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WSU signs contract to improve energy costs

2:08:02 PM CDT - Wednesday, April 05, 2006

By Amy Geiszler-Jones

Faced with dramatic increases in utility costs that could have impacted programs and budgets, WSU has signed a 15-year contract with an Overland Park-based company that helps government agencies develop energy conservation programs and upgrade facilities to reduce energy costs.

WSU is using the state's Facility Conservation Improvement Program, which allows WSU to enter into an agreement with Custom Energy Services to implement projects in more than 45 buildings on campus.

WSU was expecting its annual energy costs to rise by about 25 percent this year, or about $1 million, said Woody DePontier, director of WSU's Physical Plant.

By installing more efficient boilers, chillers and lights, among other things, WSU will be able to redirect what it would have spent in increased utility costs and instead cover the cost of the improvements, which will have longer-lasting effects, said DePontier. The company guarantees WSU will save $1.1 million a year in utility costs.

WSU will pay Custom Energy Services more than $12.25 million for the improvements, which will be completed over the next year. Some of the projects start later this month.

"There won't be many buildings on campus that won't be impacted," DePontier said.

One of the more costly upgrades, which will result in the most inconvenience across campus, DePontier said, calls for replacing about 26,000 T-12 fluorescent light fixtures with magnetic ballists with T-8 fluorescent lights with electronic ballists, which are recognized in the industry as brighter lights that use less energy.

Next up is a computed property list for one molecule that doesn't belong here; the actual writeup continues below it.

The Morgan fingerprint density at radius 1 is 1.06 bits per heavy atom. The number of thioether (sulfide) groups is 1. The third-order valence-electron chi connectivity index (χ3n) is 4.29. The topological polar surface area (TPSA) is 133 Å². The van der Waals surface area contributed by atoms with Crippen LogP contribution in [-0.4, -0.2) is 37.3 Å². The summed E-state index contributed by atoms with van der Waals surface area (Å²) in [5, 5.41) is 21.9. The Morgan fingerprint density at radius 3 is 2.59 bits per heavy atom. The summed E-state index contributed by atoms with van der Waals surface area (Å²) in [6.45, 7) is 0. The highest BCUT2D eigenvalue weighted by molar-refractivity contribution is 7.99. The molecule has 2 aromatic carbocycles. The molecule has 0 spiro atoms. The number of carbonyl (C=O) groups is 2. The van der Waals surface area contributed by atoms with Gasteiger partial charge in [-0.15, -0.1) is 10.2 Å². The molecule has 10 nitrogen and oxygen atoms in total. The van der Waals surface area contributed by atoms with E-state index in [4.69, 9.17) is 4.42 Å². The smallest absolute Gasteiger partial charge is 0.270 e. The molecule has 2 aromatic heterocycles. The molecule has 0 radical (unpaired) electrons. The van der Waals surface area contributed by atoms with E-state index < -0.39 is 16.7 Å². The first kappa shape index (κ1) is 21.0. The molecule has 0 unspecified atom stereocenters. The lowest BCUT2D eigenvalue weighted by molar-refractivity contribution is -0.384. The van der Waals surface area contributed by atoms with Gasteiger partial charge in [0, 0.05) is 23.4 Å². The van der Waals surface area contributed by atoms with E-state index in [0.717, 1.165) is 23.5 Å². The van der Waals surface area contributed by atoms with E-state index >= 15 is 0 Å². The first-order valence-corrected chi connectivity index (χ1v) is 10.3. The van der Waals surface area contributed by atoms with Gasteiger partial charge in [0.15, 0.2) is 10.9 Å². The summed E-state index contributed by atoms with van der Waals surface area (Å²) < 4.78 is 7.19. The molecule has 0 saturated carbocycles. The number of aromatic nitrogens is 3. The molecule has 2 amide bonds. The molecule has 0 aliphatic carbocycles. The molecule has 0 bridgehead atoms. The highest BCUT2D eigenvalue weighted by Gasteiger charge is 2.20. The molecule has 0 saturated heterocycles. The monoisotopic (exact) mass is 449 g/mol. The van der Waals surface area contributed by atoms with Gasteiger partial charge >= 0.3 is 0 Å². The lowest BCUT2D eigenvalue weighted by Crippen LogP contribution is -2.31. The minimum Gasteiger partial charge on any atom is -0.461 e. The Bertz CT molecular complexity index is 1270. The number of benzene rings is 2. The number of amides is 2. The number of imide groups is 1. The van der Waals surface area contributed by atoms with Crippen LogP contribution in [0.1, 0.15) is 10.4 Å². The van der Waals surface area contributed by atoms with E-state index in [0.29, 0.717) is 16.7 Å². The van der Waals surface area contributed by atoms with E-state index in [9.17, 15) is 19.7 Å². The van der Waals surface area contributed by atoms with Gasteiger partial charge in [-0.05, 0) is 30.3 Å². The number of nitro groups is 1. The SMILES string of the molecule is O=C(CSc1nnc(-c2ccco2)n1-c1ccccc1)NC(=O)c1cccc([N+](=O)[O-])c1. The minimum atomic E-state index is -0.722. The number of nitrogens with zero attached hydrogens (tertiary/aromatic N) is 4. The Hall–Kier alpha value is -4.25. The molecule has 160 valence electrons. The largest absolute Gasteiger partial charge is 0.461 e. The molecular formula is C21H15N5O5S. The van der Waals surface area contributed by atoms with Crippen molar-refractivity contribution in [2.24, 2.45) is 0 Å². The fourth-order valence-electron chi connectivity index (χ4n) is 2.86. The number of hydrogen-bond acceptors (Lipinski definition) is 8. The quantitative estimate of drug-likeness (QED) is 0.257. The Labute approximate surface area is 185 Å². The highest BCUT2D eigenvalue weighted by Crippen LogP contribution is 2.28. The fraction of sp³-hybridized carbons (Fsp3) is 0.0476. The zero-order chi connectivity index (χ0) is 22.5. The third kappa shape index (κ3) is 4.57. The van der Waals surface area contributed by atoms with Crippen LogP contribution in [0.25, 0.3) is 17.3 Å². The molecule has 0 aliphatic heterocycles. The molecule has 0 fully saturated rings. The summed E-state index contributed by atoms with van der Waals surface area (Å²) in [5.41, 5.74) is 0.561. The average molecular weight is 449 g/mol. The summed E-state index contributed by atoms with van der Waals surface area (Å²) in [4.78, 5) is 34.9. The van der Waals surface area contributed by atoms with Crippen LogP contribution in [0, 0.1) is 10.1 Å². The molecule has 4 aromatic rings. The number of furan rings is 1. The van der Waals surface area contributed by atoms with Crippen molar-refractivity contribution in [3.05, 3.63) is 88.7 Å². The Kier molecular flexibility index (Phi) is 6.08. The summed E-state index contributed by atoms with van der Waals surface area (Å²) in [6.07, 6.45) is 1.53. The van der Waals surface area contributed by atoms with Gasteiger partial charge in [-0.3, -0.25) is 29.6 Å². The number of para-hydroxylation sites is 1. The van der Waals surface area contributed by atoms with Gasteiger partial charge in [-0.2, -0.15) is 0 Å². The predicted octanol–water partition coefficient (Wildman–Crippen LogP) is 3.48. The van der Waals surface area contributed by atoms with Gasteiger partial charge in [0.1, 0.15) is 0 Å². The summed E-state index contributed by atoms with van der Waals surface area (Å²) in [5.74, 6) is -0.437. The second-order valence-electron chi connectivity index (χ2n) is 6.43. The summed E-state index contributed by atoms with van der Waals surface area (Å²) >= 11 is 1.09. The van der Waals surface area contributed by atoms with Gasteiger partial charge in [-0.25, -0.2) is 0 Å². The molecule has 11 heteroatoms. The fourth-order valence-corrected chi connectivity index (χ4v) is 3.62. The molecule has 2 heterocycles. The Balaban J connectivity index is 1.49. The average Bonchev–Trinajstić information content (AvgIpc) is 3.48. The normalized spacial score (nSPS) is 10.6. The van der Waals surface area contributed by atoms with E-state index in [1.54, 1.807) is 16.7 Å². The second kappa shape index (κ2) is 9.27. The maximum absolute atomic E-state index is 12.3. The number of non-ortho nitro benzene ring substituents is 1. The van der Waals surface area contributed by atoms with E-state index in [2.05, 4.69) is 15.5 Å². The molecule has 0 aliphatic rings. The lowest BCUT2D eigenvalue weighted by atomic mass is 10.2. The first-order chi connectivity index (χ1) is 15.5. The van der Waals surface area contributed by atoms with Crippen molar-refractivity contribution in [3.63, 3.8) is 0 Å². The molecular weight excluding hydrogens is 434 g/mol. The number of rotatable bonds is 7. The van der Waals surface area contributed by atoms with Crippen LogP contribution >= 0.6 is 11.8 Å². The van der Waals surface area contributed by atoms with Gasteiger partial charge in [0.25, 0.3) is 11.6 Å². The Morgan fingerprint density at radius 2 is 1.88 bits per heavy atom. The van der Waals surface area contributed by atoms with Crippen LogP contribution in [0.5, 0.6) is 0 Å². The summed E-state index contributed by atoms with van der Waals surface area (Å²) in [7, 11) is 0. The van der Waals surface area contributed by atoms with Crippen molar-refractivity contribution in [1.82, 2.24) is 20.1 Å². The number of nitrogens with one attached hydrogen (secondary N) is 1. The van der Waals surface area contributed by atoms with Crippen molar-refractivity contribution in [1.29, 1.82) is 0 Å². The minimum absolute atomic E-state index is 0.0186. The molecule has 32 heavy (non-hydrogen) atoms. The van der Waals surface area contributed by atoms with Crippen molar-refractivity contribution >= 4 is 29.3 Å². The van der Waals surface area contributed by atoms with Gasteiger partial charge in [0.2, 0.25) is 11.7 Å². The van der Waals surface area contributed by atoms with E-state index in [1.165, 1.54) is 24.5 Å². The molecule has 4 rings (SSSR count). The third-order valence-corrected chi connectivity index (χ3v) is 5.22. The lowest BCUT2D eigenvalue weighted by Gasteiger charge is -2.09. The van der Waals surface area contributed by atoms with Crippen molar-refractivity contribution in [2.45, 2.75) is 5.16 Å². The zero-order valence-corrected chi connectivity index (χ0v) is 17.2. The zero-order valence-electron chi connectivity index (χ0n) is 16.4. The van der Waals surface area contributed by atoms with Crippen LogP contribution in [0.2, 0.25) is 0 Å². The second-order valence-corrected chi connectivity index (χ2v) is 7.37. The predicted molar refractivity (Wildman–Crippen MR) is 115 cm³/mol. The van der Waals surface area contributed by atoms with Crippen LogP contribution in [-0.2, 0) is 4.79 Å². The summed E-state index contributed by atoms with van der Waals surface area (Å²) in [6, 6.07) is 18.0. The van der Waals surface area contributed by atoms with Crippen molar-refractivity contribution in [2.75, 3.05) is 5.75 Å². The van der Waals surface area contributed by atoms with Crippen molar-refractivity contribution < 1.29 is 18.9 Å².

One study, according to the U.S. Energy Department, showed that a 440,000-square-foot building reduced its energy consumption by 40 percent through such a retrofit.

"We'll try to minimize the disruption and notify offices before we go through and do the work," said DePontier.

Other big-ticket improvements are replacing the central energy plant's boilers that are more than 30 years old and upgrading other environmental systems, some installed in the 1950s and 1960s.

Morrison Hall will be added to the central energy plant to help regulate climate control in the building. The building's current furnace is the original one installed in 1938, DePontier said.

Elsewhere on campus, variable speed pumps that idle down to use less energy when pumping water for climate control will be installed.

With a new evaporative cooling tower, WSU will recirculate the water used in hydraulic pumps at the Wallace Hall Annex and the National Institute for Aviation Research. Currently, 6 million gallons of used water go down the drain, enough to fill WSU's water tower six times, according to DePontier.

The campus energy management system will be improved to include sensors to detect occupied and unoccupied spaces so temperatures can be adjusted accordingly. Pneumatic heating and cooling thermostats, valves and dampers will be replaced by new digitally controlled devices that can be monitored and controlled from a central location in the Physical Plant.

A pool cover will be installed at the Heskett Center indoor pool to combat water, heat and chemical evaporation. In just one day, the pool currently loses 2,000 gallons of water through evaporation, DePontier noted.



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